CSF: cerebrospinal fluid, WBC: white blood cells, RBC: red blood cells, ND: not detected, HSV PCR: herpes simplex virus polymerase chain reaction, and anti-NMDAR Ab: antibodies against N-methyl-D-aspartate receptor.
In January 2018, he relapsed again with worsening agitation, confusion, and frequent mood swings. Brain MRI showed worsening enhancement of the previously affected areas (see Figure 1). CSF HSV PCR remained negative, and CSF studies did not suggest acute infection. CSF and serum anti-NMDAR antibody tests were positive with titers of 1 : 10 and 1 : 80, respectively (See Table 1). A positron emission tomography/CT scan did not show any occult malignancy, and expanded testing for infectious etiologies including toxoplasmosis and Lyme disease was negative. Serial PLEX therapy alleviated his symptoms reflected by improved MoCA scores ranging from 24 to 26/30 while inpatient. Repeat brain MRI in March 2018 did not show any new changes (see Figure 2). Outpatient therapy initiated with rituximab in April 2018 but in July 2018, had another acute decline treated with PLEX and steroid therapy. In September 2018, monthly cyclophosphamide therapy was started but four months into therapy, he suffered another relapse with worsening hallucinations. An MRI of his brain showed new faint cortical enhancement in the right anterolateral temporal lobe, and EEG showed seizures. He was managed with steroids and intravenous immunoglobulin (IVIG) therapy with optima control of his symptoms. He continued to suffer from intermittent episodes of combativeness, despite being on antipsychotic medications lacosamide and divalproex. He also experiences nighttime awakenings with confusion and has not achieved his baseline personality or cognitive function.
HSVE-induced anti-NMDAR encephalitis is an autoimmune encephalitis more commonly seen in the pediatric population, making the treatment and identification of this disorder in older patients challenging. The California Encephalitis Project demonstrated that anti-NMDAR encephalitis is four times more common than viral etiologies of encephalitis in the cohort of patients under the age of 30, 65% of whom were below the age of 18 years . Relapsing encephalitis caused by HSV is seen in a minority of patients, occurring in 7.1%–12.5% of adults and 14.3%–26.7% of children after an initial episode . Discriminating anti-NMDAR encephalitis from recurrence of HSVE is important due to differences in treatment and prognosis. This can be done based on history, exam findings, HSV PCR, brain MRI findings, and response to antiviral treatment. Time to onset of symptoms of encephalitis is variable in HSVE but tends to occur 4–6 weeks following HSV infection due to anti-NMDAR antibody formation. New MRI lesions are uncommon with autoimmune disease in contrast to HSVE. Symptomology differs with HSVE and is characterized by focal neurological signs and abnormalities in behavior and movements. Autoimmune encephalitis will primarily manifest with abnormal behavior in adults . Our patient had persistent behavioral issues after his initial episode of HSVE and was subsequently diagnosed with anti-NMDAR encephalitis two months after his initial diagnosis of HSVE.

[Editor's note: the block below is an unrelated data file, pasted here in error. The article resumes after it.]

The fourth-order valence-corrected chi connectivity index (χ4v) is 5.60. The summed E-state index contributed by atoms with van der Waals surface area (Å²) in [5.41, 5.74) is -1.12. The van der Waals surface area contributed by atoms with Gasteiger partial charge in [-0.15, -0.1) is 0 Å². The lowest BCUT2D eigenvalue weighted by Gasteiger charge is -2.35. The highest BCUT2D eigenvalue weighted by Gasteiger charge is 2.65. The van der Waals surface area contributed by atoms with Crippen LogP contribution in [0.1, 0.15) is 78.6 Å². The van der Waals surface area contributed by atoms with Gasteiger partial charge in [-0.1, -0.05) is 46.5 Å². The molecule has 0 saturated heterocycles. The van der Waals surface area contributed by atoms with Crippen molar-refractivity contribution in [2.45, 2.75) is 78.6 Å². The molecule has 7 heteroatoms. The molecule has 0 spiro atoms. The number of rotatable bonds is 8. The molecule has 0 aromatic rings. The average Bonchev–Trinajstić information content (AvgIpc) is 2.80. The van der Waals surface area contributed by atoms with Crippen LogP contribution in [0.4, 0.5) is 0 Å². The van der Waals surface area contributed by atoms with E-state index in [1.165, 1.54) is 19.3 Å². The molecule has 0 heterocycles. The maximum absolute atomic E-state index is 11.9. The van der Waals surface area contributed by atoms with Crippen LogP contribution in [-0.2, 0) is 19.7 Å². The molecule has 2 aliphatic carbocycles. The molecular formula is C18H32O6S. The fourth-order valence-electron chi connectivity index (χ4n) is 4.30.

The frequency of anti-NMDAR encephalitis in adults and elucidating risk factors that predispose a patient to acquiring autoimmune encephalitis are important questions for future research. One prospective observational study of 51 patients with HSVE examined the incidence of neuronal autoantibodies following the initial episode of encephalitis. Fourteen of their patients developed autoimmune encephalitis with all 14 developing some form of neuronal autoantibody (64% anti-NMDAR). However, 11 patients developed neuronal autoantibodies but did not develop any signs of clinical disease. A significant finding showed that the development of antibodies within three weeks of HSVE was a risk factor for the autoimmune disease .